As with the Ranger and BT-50, the Colorado has a 6,000kg gross combined mass (GCM) and 3,500kg towing capacity.
Negative marks for the Colorado’s tie down hooks in the tub. The problem is that the two front hooks are mounted high in the tub, which means they are only useful to restrain tall loads.
Compared with the best utes here off road, the Colorado needs more wheel travel to be truly competitive. It also doesn’t have a rear locker and is one of only two utes here without one. (Not that all lockers are created equal as some cancel the ETC on the front axle when they are engaged and others don’t.)
Thankfully the Colorado makes up for its modest travel and no locker with its now very effective ETC, another significant improvement that came with the MY17 upgrade. Where before, the Colorado was a tail-ender in this class, in terms of off-road ability it’s now very much a competitive mid-fielder. And, while it worked hard to negotiate our gnarly and steep set-piece hill, it still made it to the top.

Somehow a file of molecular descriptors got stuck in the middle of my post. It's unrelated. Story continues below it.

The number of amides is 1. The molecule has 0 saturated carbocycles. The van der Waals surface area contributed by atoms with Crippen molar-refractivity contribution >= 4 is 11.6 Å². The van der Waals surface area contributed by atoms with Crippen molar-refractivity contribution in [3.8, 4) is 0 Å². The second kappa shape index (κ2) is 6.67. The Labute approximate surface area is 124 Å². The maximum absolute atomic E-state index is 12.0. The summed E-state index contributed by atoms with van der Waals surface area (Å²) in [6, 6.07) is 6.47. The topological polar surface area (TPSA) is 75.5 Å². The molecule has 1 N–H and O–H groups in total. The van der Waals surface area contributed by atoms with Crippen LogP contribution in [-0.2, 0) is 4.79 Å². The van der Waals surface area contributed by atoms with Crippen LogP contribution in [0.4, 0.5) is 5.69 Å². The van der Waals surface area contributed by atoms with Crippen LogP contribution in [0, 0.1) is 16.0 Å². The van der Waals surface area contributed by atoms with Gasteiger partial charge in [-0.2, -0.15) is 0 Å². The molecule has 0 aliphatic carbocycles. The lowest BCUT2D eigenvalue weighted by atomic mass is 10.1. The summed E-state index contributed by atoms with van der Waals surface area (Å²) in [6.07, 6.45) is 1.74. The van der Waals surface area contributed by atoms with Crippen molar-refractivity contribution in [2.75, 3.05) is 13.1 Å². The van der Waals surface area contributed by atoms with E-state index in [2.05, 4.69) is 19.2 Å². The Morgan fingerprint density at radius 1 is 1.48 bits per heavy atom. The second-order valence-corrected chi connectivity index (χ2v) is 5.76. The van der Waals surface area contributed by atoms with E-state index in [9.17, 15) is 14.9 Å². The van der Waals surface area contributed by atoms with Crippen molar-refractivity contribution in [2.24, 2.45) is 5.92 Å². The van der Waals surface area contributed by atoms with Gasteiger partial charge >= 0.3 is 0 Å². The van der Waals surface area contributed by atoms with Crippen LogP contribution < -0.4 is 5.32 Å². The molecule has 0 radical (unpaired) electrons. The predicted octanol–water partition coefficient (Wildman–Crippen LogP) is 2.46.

CABIN AND SAFETY
Among the many 2017 upgrades, the Colorado received a much-needed interior makeover, which saw the previous rather cheap-feeling dash replaced by something far more classy and presentable.
There’s plenty of room in the Colorado cabin, too, even if it’s not as big overall as the Ranger and BT-50, nor as wide as the Amarok, something you notice most with three adults across the rear seat. It has a decent level of safety as well, even at this popular LTZ-spec level, and a five-star ANCAP rating.
A good spread of dealers, especially in country areas, and plenty of after-market accessories are both Colorado positives. And while the LTZ wears 18-inch wheels, the 17s from the LT fit and will open up the tyre choice as well as improve the ride quality on bumpy roads.
The interior had a much needed makeover in MY17